how to check if Ethernet cable is connected Linux.  write a C program to detect whether the Ethernet cable is plugged or unplugged. Let us first learn how to check if Ethernet cable is connected with Linux bash shell commands.

  • Open Linux Terminal.
  • Run command ‘cat /sys/class/net/eth0/carrier’ from terminal.

  • The output of above command will show either 0 or 1. 0 means the Ethernet cable is not connected. 1 means Ethernet cable is connected.

C program to detect whether the Ethernet cable is plugged or unplugged

By using system api we can run the above commands in c program.

      int system(const char *command);

      system() executes a command specified in command by calling /bin/sh -c command,
      and returns after the command has been completed.

Let us see below code.

#include<stdio.h>
#include<unistd.h>
#include<stdlib.h>

// make bash command
char *command = "cat /sys/class/net/eth0/carrier";

int main() {

	system(command);
	return 0;
}

When we compile and run the above program we will output 0. 0 output is result of command ‘cat /sys/class/net/eth0/carrier’ which is executed by system call system. If we can read the output of command ‘cat /sys/class/net/eth0/carrier’ in c program we can print whether Ethernet cable is plugged or unplugged. Let us find a way to read output.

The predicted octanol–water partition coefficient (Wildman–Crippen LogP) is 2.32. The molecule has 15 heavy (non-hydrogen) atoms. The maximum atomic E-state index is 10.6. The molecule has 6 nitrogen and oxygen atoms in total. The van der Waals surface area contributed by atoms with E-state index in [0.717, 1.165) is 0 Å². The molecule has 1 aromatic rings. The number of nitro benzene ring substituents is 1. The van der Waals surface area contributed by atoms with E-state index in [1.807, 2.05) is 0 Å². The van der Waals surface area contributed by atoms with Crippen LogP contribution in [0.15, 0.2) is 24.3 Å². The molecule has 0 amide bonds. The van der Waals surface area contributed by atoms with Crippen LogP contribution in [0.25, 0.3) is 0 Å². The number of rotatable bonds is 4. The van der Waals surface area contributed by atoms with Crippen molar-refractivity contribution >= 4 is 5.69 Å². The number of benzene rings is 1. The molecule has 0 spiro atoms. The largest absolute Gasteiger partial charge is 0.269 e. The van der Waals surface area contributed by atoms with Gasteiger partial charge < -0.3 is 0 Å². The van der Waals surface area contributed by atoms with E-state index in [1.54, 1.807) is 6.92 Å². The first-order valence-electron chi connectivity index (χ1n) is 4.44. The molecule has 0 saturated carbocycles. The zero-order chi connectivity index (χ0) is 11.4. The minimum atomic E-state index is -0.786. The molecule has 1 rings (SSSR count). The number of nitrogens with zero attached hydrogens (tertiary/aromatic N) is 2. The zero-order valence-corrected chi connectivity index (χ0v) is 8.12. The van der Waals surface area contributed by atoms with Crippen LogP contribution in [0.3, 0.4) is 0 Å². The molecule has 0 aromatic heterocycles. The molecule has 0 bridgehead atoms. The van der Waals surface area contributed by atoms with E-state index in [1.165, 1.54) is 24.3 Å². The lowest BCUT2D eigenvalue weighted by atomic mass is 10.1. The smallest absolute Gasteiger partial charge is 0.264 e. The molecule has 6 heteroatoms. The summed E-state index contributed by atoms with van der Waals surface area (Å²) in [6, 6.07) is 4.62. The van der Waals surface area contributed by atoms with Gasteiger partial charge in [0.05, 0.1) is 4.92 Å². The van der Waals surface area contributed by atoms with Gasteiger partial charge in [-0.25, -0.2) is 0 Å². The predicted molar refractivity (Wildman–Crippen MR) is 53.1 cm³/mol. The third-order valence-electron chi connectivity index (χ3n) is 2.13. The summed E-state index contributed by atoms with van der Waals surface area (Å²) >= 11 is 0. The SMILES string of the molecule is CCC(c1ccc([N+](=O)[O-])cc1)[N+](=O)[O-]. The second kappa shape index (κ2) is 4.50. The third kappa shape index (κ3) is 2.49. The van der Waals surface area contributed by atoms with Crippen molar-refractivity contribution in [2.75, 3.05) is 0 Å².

• Redirect the output of command to a file by using  ‘cat /sys/class/net/eth0/carrier > /tmp/xyz.txt’
  • Read the file content and check the output.
#include<stdio.h>
#include<unistd.h>
#include<stdlib.h>

// make bash command
char *command = "cat /sys/class/net/eth0/carrier > /tmp/xyz.txt";

int main() {

	system(command);
	// open file to read
	freopen("/tmp/xyz.txt", "r", stdin);
	int status = -1;
	scanf("%d", &status);

	if (status == 0)
		printf("The cable is not plugged\n");
	else
		printf("The cable is plugged\n");
	return 0;
}

Another method read shell command output in c program using popen system call

#include<stdio.h>
#include<unistd.h>
#include<stdlib.h>

// make bash command
char *command = "cat /sys/class/net/eth0/carrier";

int main() {

	FILE *p;
	p = popen(command, "r");

	if (!p) {
		fprintf(stderr, "Error opening pipe.\n");
		return 1;
	}
	char str[80];
	while (!feof(p)) {
		sprintf(str, "%c", fgetc(p));
		if (str[0] == '0')
			printf("Cable is not plugged\n");
		else
			printf("Cable is plugged/connected\n");
		break;
	}

	if (pclose(p) == -1) {
		fprintf(stderr, " Error!\n");
		return 1;
	}

	return 0;
}

popen system call

The popen() function opens a process by creating a pipe, forking, and invoking the shell. Since a pipe is by definition unidirectional, the type argument may specify only reading or writing, not both; the resulting stream is correspondingly read-only or write-only. Read more from https://linux.die.net/man/3/popen



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